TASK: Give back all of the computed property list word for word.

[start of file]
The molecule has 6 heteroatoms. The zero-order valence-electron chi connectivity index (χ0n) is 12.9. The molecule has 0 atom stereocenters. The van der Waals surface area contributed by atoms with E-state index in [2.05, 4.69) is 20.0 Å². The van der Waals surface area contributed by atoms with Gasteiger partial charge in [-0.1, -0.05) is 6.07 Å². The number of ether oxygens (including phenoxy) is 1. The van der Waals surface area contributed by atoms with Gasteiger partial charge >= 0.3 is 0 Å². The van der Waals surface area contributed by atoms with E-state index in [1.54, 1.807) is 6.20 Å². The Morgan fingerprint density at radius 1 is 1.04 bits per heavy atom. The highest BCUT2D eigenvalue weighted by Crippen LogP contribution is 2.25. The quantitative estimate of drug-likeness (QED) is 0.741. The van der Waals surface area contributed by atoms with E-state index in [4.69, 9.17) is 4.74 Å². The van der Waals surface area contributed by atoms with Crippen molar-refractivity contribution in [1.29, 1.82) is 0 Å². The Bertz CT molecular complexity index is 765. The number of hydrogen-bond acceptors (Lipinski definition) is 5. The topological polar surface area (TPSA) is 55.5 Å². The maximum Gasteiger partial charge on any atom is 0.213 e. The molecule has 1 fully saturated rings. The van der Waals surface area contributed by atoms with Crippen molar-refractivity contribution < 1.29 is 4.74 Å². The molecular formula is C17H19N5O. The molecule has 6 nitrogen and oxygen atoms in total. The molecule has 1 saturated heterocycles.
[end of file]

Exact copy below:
The molecule has 6 heteroatoms. The zero-order valence-electron chi connectivity index (χ0n) is 12.9. The molecule has 0 atom stereocenters. The van der Waals surface area contributed by atoms with E-state index in [2.05, 4.69) is 20.0 Å². The van der Waals surface area contributed by atoms with Gasteiger partial charge in [-0.1, -0.05) is 6.07 Å². The number of ether oxygens (including phenoxy) is 1. The van der Waals surface area contributed by atoms with Gasteiger partial charge >= 0.3 is 0 Å². The van der Waals surface area contributed by atoms with E-state index in [1.54, 1.807) is 6.20 Å². The Morgan fingerprint density at radius 1 is 1.04 bits per heavy atom. The highest BCUT2D eigenvalue weighted by Crippen LogP contribution is 2.25. The quantitative estimate of drug-likeness (QED) is 0.741. The van der Waals surface area contributed by atoms with E-state index in [4.69, 9.17) is 4.74 Å². The van der Waals surface area contributed by atoms with Crippen molar-refractivity contribution in [1.29, 1.82) is 0 Å². The Bertz CT molecular complexity index is 765. The number of hydrogen-bond acceptors (Lipinski definition) is 5. The topological polar surface area (TPSA) is 55.5 Å². The maximum Gasteiger partial charge on any atom is 0.213 e. The molecule has 1 fully saturated rings. The van der Waals surface area contributed by atoms with Crippen molar-refractivity contribution < 1.29 is 4.74 Å². The molecular formula is C17H19N5O. The molecule has 6 nitrogen and oxygen atoms in total. The molecule has 1 saturated heterocycles.